Chasing annual improvements in smartphone camera performance previously compelled Apple to add lens bumps to the backs of iPhones and notches to their fronts. According to a new report from Japanese blog Macotakara, the next step will be a square rear camera block — a design meant to accommodate a new triple-camera array and flash.
While concept renders have floated the potential of a square block for months, the alignment was largely speculative. In January, a Wall Street Journal report suggested that Apple was working to give the high-end iPhone XS Max sequel three rear cameras, but there was a prospect that the design might utilize an elongated and perhaps repositioned pill shape, akin to Samsung’s subsequently unveiled Galaxy S10 5G.
Instead, Chinese suppliers are indicating that the rear camera design will mimic the look of Huawei’s Mate 20 Pro. Positioning the cameras in this way could enable Apple to more tightly overlap the images captured by multiple lenses, or more accurately capture stereoscopic imagery, rather than having a wide array of sensors spread across the device’s back.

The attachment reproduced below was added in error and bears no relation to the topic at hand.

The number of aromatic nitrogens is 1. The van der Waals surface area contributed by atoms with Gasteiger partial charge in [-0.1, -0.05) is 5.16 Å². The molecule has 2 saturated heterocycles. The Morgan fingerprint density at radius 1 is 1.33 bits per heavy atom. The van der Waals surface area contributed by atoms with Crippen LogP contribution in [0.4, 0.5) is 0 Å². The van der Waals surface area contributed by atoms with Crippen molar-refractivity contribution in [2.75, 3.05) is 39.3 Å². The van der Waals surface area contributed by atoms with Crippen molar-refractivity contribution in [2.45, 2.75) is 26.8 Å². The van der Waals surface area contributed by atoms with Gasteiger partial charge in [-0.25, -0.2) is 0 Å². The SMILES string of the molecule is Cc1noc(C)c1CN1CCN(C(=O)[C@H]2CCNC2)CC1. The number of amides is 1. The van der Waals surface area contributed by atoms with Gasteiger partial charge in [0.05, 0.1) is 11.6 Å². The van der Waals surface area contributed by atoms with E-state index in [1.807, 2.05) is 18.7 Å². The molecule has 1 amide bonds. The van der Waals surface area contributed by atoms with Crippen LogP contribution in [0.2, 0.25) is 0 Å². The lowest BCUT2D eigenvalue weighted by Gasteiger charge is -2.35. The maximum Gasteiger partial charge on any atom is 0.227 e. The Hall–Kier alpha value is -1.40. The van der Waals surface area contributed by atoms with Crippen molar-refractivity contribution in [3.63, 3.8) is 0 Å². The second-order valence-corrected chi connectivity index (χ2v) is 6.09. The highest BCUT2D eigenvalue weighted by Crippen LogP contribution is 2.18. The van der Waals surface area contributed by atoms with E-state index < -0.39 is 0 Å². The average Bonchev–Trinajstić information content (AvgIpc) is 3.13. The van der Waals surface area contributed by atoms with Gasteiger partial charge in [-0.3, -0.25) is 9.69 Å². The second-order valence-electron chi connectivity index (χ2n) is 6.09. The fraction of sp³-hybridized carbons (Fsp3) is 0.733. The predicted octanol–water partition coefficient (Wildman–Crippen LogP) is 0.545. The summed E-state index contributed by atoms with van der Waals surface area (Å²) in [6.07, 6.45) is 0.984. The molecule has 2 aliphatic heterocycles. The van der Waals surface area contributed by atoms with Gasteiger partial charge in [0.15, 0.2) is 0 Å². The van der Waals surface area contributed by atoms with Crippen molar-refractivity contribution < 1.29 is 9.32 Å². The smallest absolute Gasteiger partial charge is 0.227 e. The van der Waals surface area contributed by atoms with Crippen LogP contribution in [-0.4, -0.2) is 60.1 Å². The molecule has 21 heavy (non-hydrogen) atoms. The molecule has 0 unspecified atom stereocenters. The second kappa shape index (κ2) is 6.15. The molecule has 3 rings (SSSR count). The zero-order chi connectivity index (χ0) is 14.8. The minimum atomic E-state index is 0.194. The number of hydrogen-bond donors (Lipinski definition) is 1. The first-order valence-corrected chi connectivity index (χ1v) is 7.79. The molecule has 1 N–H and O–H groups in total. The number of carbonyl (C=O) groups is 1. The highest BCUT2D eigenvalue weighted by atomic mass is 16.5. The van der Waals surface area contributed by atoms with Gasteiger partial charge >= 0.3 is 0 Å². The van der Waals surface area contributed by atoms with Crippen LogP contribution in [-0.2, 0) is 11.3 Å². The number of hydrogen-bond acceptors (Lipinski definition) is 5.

Macotakara also indicates that the triple camera feature could come to the sequels to both the iPhone XS and iPhone XS Max, not just the larger phone. The Journal’s report previously suggested that only the Max sequel would include the feature, potentially leaving both the iPhone XS and XR sequels with twin cameras.
Historically, Apple’s camera design choices have simultaneously proved controversial and motivational for competitors. Apple’s choice to “embrace the notch” required for the iPhone X’s front facing depth camera led rivals to accept similar designs — until they developed better alternatives. Although others were first to the shape, its use of a square camera block to add an ultra wide-angle lens in 2019 and new time-of-flight 3D sensing camera array in 2020 could lead to the same design becoming the new norm elsewhere.
Camera bumps have largely been accepted by consumers over the past several years, though they can make bare devices unsteady when laid on flat surfaces. The design compromise is considered necessary to accommodate evolving rear camera sensor and lens technologies that otherwise would be omitted in the thinnest smartphones.
Content sourced fromTNW
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